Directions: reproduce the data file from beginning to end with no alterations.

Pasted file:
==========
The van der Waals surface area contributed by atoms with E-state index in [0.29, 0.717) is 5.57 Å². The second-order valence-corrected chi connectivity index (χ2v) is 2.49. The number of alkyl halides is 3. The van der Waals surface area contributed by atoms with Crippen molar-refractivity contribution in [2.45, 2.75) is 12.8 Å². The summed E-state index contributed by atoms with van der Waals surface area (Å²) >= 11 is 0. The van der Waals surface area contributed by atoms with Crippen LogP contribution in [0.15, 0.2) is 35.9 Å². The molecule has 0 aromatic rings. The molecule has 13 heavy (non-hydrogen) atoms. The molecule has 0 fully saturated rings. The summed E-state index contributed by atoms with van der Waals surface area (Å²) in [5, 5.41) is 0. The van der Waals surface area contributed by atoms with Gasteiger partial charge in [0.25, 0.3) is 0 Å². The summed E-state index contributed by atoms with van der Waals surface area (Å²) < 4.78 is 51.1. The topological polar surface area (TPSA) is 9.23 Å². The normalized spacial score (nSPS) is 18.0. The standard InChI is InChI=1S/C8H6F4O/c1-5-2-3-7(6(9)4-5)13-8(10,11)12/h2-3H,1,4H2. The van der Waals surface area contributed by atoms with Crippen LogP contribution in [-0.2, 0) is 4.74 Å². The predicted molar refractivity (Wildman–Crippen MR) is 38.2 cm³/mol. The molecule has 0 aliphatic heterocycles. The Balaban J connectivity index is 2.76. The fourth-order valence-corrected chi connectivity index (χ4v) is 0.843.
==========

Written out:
The van der Waals surface area contributed by atoms with E-state index in [0.29, 0.717) is 5.57 Å². The second-order valence-corrected chi connectivity index (χ2v) is 2.49. The number of alkyl halides is 3. The van der Waals surface area contributed by atoms with Crippen molar-refractivity contribution in [2.45, 2.75) is 12.8 Å². The summed E-state index contributed by atoms with van der Waals surface area (Å²) >= 11 is 0. The van der Waals surface area contributed by atoms with Crippen LogP contribution in [0.15, 0.2) is 35.9 Å². The molecule has 0 aromatic rings. The molecule has 13 heavy (non-hydrogen) atoms. The molecule has 0 fully saturated rings. The summed E-state index contributed by atoms with van der Waals surface area (Å²) in [5, 5.41) is 0. The van der Waals surface area contributed by atoms with Gasteiger partial charge in [0.25, 0.3) is 0 Å². The summed E-state index contributed by atoms with van der Waals surface area (Å²) < 4.78 is 51.1. The topological polar surface area (TPSA) is 9.23 Å². The normalized spacial score (nSPS) is 18.0. The standard InChI is InChI=1S/C8H6F4O/c1-5-2-3-7(6(9)4-5)13-8(10,11)12/h2-3H,1,4H2. The van der Waals surface area contributed by atoms with Crippen LogP contribution in [-0.2, 0) is 4.74 Å². The predicted molar refractivity (Wildman–Crippen MR) is 38.2 cm³/mol. The molecule has 0 aliphatic heterocycles. The Balaban J connectivity index is 2.76. The fourth-order valence-corrected chi connectivity index (χ4v) is 0.843.